President Obama and his staff have been tight-lipped about possible changes to the Cabinet in a second term. But if history is a guide, Obama’s team could see substantial turnover this year: On average, in the five two-term presidencies since World War II, only one of two Cabinet officers have stayed for eight years. Some on Obama's team, such as Education Secretary Arne Duncan, have already publicly said they’ll stick around. Others, including Veterans Affairs Secretary Eric Shinseki, have been more opaque: last summer Shinseki told The New York Times he will “serve at the pleasure of the president.”
Some Cabinet members, however, have publicly committed to stepping aside and others are widely known to want to do so. Here are six officeholders whom Washington is watching closely. And here’s a link to National Journal’s more exhaustive list of who could be tapped to serve in a second Obama administration.
Secretary of State
With Hillary Rodham Clinton planning her departure, there are three major contenders for America’s top diplomatic post: Sen. John Kerry of Massachusetts, chairman of the Foreign Relations Committee and the party’s 2004 nominee for president; Susan Rice, the U.N. ambassador and longtime Obama adviser; and Tom Donilon, the current national security adviser. Of the three, Kerry is the most plausible pick. Kerry has occasionally gone afoul of official policy—by advocating intervention in civil-war-torn Syria, for example—but he’s viewed as a contender with the stature to serve in the role. Kerry’s close ties with Vice President Joe Biden could help tilt the administration’s decision-making. However, the last thing Democrats want is a special election in Massachusetts to fill Kerry’s seat. If Kerry’s the man, he’s likely to move over next year, rather than during the lame-duck negotiations to avert the so-called fiscal cliff.
Obama chose Timothy Geithner during the depths of the financial meltdown for his expertise in managing crises. Geithner has said he plans to step down at the end of Obama’s current term, and the two top contenders to succeed him are both budget experts with extensive government experience: White House Chief of Staff Jacob Lew and former Clinton Chief of Staff Erskine Bowles. Lew, the former director of the Office of Management and Budget, is trusted by the president and has ties to Capitol Hill. Bowles famously co-chaired a bipartisan deficit-reduction panel with former Sen. Alan Simpson. National Economic Council Director Gene Sperling has been mentioned as a third possible contender. Many are skeptical that Obama would choose a Wall Street veteran for Treasury, but if he were to do so, he could consider Larry Fink, chief executive officer of the huge money-management firm BlackRock, or Roger Altman, co-founder of Evercore Partners and a former deputy Treasury secretary.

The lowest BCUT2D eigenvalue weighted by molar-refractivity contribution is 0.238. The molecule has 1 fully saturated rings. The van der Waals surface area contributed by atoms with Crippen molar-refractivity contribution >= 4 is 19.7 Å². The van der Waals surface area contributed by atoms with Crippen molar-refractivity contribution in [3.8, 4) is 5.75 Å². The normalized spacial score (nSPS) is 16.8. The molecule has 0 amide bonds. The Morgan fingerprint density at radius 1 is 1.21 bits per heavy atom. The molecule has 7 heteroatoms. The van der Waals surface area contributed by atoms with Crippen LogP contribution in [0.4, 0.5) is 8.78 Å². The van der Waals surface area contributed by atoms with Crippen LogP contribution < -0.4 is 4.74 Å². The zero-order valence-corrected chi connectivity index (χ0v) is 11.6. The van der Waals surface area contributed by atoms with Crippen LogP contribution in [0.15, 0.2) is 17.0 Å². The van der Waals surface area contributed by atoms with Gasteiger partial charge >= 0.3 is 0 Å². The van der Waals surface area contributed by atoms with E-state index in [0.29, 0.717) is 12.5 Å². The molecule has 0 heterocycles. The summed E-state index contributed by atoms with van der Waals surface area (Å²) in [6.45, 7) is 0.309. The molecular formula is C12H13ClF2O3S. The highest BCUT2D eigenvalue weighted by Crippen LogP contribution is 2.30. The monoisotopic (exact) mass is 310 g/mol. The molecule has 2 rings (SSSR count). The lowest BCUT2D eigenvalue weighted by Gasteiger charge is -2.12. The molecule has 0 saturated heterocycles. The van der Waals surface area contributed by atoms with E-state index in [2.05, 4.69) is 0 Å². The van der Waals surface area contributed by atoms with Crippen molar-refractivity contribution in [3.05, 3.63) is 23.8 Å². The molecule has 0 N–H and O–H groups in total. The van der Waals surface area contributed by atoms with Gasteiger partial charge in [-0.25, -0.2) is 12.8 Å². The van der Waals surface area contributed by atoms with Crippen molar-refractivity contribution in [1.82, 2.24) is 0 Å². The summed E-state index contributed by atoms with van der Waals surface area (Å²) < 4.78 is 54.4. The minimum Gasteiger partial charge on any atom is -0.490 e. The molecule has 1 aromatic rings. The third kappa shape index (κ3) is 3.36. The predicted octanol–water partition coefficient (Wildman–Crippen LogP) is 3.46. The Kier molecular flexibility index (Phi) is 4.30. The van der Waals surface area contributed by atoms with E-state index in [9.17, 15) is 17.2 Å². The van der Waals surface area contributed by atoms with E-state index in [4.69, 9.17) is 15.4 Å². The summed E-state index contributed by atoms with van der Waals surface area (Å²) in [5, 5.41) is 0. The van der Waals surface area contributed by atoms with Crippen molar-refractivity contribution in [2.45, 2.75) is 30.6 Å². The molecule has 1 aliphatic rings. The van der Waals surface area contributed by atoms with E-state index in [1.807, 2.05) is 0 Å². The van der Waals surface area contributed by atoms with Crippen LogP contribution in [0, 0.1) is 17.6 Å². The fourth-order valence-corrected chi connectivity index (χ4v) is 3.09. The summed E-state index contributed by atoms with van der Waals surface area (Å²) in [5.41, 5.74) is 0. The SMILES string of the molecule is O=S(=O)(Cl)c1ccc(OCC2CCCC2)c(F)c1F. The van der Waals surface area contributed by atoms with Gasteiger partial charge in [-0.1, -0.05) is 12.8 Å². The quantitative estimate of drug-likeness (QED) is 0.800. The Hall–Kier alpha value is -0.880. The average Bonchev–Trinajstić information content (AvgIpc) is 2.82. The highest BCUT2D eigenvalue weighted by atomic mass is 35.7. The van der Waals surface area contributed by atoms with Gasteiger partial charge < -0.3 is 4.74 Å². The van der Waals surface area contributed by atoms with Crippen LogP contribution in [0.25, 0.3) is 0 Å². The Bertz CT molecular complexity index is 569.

Leon Panetta has made it clear that he wants to retire to his California walnut farm sooner rather than later. Panetta’s stature and Washington experience are hard to match, but that doesn’t mean the White House doesn’t have options. Top contenders include Michele Flournoy, a former Defense undersecretary for policy and the Obama campaign’s go-to surrogate on national security issues, and Ashton Carter, the current deputy Defense secretary. Other possibilities are former Navy Secretary Richard Danzig and former Sen. Chuck Hagel of Nebraska. Whomever Obama nominates, one thing is sure: The next secretary must be able to manage implementing budget cuts and working closely with Congress.
Obama’s choice of Nobel physicist Steven Chu as Energy secretary signaled the president’s high hopes for the department. The idea was that Congress would pass a cap-and-trade bill, and Chu would lead a department transformed into a driver of clean-energy development. But cap-and-trade failed, a solar company called Solyndra went bankrupt—tarring Chu in the process— and prospects for a climate bill are bleak. Chu has indicated that he’d like to leave his post, but the president may ask him to stay; among other reasons, it could be extremely difficult to get a new secretary confirmed by the Senate. Should Obama be forced to nominate a successor, former Sen. Byron Dorgan of North Dakota has strong bipartisan relationships and a strong energy policy background to recommend him. Dan Reicher, who served as President Clinton’s assistant secretary of energy efficiency and renewable energy, and John Podesta, chairman of the liberal think tank Center for American Progress, are two other possible candidates.
Ray LaHood has said that he doesn’t plan to stick around for a second Obama term, although he hasn’t ruled out staying put. If LaHood does step down, Los Angeles Mayor Antonio Villaraigosa could be a front-runner to replace him. Villaraigosa has been an outspoken advocate of infrastructure improvements, and he’s a high-profile Democratic mayor who has the added advantage of being Hispanic. His term as mayor will be up in May 2013. Former Pennsylvania Gov. Ed Rendell is another die-hard infrastructure advocate who could fill the post, as is Rep. Steven LaTourette, R-Ohio, a longtime LaHood ally in Congress.
Obama hasn’t had a commerce secretary since June, when John Bryson was involved in a car crash. Earlier this year, Obama proposed to essentially eliminate the department, floating a plan to combine much of Commerce, the Small Business Administration, the U.S. Trade Representative’s Office, the Export-Import Bank, the Overseas Private Investment Corp., and the U.S. Trade and Development Agency. The plan went nowhere, and Commerce needs a leader. A number of administration officials might be interested in the post, including Ron Kirk, Obama’s U.S. trade representative since early 2009; Fred Hochberg, president of the Export-Import Bank; and Karen Mills, the administrator of the Small Business Administration, a post that Obama elevated to Cabinet-level status earlier this year.